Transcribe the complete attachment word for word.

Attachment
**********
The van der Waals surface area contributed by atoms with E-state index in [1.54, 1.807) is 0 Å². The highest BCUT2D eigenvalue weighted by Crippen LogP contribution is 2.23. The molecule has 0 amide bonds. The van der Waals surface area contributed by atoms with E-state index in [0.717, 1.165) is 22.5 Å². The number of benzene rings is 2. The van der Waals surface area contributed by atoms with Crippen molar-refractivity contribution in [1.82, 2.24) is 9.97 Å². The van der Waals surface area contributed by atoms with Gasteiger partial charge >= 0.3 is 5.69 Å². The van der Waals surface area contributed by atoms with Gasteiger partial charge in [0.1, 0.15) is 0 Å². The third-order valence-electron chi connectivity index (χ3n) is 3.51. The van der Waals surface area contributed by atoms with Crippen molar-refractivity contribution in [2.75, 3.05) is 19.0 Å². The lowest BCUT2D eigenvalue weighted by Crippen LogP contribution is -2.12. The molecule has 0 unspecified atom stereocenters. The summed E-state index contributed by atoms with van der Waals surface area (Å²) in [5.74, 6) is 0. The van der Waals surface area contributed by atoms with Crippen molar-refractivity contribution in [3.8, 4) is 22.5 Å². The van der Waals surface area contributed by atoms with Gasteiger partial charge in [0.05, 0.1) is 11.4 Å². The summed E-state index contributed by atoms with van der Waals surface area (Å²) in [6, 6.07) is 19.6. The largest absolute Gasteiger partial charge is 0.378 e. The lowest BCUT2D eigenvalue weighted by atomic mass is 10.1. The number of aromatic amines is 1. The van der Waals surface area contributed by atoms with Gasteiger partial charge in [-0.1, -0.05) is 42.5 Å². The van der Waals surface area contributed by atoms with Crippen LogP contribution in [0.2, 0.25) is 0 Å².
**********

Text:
The van der Waals surface area contributed by atoms with E-state index in [1.54, 1.807) is 0 Å². The highest BCUT2D eigenvalue weighted by Crippen LogP contribution is 2.23. The molecule has 0 amide bonds. The van der Waals surface area contributed by atoms with E-state index in [0.717, 1.165) is 22.5 Å². The number of benzene rings is 2. The van der Waals surface area contributed by atoms with Crippen molar-refractivity contribution in [1.82, 2.24) is 9.97 Å². The van der Waals surface area contributed by atoms with Gasteiger partial charge >= 0.3 is 5.69 Å². The van der Waals surface area contributed by atoms with Gasteiger partial charge in [0.1, 0.15) is 0 Å². The third-order valence-electron chi connectivity index (χ3n) is 3.51. The van der Waals surface area contributed by atoms with Crippen molar-refractivity contribution in [2.75, 3.05) is 19.0 Å². The lowest BCUT2D eigenvalue weighted by Crippen LogP contribution is -2.12. The molecule has 0 unspecified atom stereocenters. The summed E-state index contributed by atoms with van der Waals surface area (Å²) in [5.74, 6) is 0. The van der Waals surface area contributed by atoms with Crippen molar-refractivity contribution in [3.8, 4) is 22.5 Å². The van der Waals surface area contributed by atoms with Gasteiger partial charge in [0.05, 0.1) is 11.4 Å². The summed E-state index contributed by atoms with van der Waals surface area (Å²) in [6, 6.07) is 19.6. The largest absolute Gasteiger partial charge is 0.378 e. The lowest BCUT2D eigenvalue weighted by atomic mass is 10.1. The number of aromatic amines is 1. The van der Waals surface area contributed by atoms with Gasteiger partial charge in [-0.1, -0.05) is 42.5 Å². The van der Waals surface area contributed by atoms with Crippen LogP contribution in [0.2, 0.25) is 0 Å².